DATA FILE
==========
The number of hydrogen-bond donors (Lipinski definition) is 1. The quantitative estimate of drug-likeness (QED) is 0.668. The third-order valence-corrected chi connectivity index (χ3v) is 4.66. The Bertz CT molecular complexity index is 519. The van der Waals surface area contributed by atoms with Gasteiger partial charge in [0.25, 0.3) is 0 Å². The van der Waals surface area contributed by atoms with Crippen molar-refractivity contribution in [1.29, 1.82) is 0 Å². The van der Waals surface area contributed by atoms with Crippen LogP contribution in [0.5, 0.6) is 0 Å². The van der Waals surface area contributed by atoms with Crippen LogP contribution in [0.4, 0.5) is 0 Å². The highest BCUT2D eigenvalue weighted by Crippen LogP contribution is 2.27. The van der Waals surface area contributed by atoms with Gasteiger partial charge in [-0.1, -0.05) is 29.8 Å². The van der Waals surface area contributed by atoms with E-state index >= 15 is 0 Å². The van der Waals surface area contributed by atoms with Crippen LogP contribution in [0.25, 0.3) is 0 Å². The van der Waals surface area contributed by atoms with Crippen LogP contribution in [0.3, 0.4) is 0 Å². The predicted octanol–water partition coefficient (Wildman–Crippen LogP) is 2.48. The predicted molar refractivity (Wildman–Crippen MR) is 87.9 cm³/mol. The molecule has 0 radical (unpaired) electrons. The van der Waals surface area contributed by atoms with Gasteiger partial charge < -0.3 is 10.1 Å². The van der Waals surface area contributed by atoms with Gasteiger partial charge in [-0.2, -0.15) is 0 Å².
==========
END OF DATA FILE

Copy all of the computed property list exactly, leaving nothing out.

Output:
The number of hydrogen-bond donors (Lipinski definition) is 1. The quantitative estimate of drug-likeness (QED) is 0.668. The third-order valence-corrected chi connectivity index (χ3v) is 4.66. The Bertz CT molecular complexity index is 519. The van der Waals surface area contributed by atoms with Gasteiger partial charge in [0.25, 0.3) is 0 Å². The van der Waals surface area contributed by atoms with Crippen molar-refractivity contribution in [1.29, 1.82) is 0 Å². The van der Waals surface area contributed by atoms with Crippen LogP contribution in [0.5, 0.6) is 0 Å². The van der Waals surface area contributed by atoms with Crippen LogP contribution in [0.4, 0.5) is 0 Å². The highest BCUT2D eigenvalue weighted by Crippen LogP contribution is 2.27. The van der Waals surface area contributed by atoms with Gasteiger partial charge in [-0.1, -0.05) is 29.8 Å². The van der Waals surface area contributed by atoms with E-state index >= 15 is 0 Å². The van der Waals surface area contributed by atoms with Crippen LogP contribution in [0.25, 0.3) is 0 Å². The van der Waals surface area contributed by atoms with Crippen LogP contribution in [0.3, 0.4) is 0 Å². The predicted octanol–water partition coefficient (Wildman–Crippen LogP) is 2.48. The predicted molar refractivity (Wildman–Crippen MR) is 87.9 cm³/mol. The molecule has 0 radical (unpaired) electrons. The van der Waals surface area contributed by atoms with Gasteiger partial charge < -0.3 is 10.1 Å². The van der Waals surface area contributed by atoms with Gasteiger partial charge in [-0.2, -0.15) is 0 Å².